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Tuesday, 12 June, 2001, 13:15 GMT 14:15 UK
Do advertisers go too far?

The UK advertising watchdog has criticised a betting chain for a poster featuring two old ladies crossing the road in the path of an oncoming truck.

The bet appeared to be on whether they would make it to the other side.

The Advertising Standards Authority (ASA) ordered the withdrawal of the poster, saying it was likely to cause offence to the elderly and the infirm.

Recently a perfume maker fell foul of the advertising code with a photograph of a scantily clad model in a suggestive pose promoting its brand.

Nearly a third of all complaints received by the ASA are about taste and decency.

Are advertisers pushing the boundaries of good taste in the race for bigger sales? Or is political correctness in danger of making advertising terminally dull?

This debate is now closed. Read a selection of your comments below.

Your reaction

An ad featuring vulnerable old folk (who have made their contribution to society) being mown down by a car is neither witty, ironic, entertaining nor funny. It is disgusting.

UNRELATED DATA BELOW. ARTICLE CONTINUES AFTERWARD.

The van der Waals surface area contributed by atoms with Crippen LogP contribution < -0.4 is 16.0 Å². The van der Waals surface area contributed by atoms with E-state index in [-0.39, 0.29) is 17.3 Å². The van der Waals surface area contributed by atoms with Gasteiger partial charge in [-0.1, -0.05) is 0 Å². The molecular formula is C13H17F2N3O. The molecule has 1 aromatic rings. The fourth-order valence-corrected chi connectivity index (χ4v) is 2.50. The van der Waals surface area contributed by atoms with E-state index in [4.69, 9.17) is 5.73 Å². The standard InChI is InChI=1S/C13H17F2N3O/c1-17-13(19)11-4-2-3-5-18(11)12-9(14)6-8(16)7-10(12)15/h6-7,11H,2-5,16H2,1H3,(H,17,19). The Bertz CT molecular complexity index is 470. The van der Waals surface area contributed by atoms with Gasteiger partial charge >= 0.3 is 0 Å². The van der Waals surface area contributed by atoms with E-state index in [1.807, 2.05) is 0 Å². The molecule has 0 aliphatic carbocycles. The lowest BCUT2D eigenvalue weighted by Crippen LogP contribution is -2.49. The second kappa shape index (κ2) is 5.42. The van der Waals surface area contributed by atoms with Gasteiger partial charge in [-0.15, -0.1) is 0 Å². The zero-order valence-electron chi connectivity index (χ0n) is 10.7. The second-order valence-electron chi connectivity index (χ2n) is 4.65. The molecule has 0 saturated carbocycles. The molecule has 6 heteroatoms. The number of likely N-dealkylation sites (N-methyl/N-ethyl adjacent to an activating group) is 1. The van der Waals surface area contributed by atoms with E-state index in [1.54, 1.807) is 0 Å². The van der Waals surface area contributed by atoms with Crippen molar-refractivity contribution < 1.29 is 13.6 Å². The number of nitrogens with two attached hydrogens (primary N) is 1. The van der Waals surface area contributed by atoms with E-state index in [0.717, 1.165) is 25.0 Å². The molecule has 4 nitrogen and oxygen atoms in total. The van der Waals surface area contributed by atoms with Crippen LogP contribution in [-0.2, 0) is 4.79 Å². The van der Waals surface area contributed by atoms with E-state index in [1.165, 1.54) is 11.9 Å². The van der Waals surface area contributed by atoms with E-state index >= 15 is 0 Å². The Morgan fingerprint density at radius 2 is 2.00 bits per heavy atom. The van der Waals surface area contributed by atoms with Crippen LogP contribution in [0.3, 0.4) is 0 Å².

Nigel Preisner, UK

Advertising is the root of all evil and the end result of sheer brilliance.
Gerald Berson, Waterloo

I will not buy a product that uses sex or violence as a marketing ploy. End of story.
Lillie Palmer, USA

Adverts don't influence my purchases, however they do influence my 5 year old son

Caron, England
Adverts don't influence my purchases, however they do influence my 5 year old son. After a recent advert for an ironing board cover, my son asked my husband to take him to the shop so that he could buy the cover for me...
Caron, England

This particular advertisement appears to me to be promoting the idea that four wheeled vehicles always have the right of way. This cannot be right. It is worrying that the underlying message appears to be that one had better get out of the way of any vehicle or you will be run down. The age of the ladies is immaterial here; it is the "Get out of my way or you will be run down" message that is seriously disturbing.
Simon Devine, England

Advertising here in the US is pretty absurd. Quite often, our society is exposed to self-loathing, self-depreciating and ironic messages all in the name of selling a product. Our materialist-consumer culture can thrive only by goading people into buying products they don't necessarily need, nor want. I think that advertising is an art form, and can yield pretty clever stuff, but it's unfortunate that a majority of the products, services and goods are facades offering the spectre of wholeness and fulfilment, both of which can be obtained through less, well, moronic, as well as expensive ways.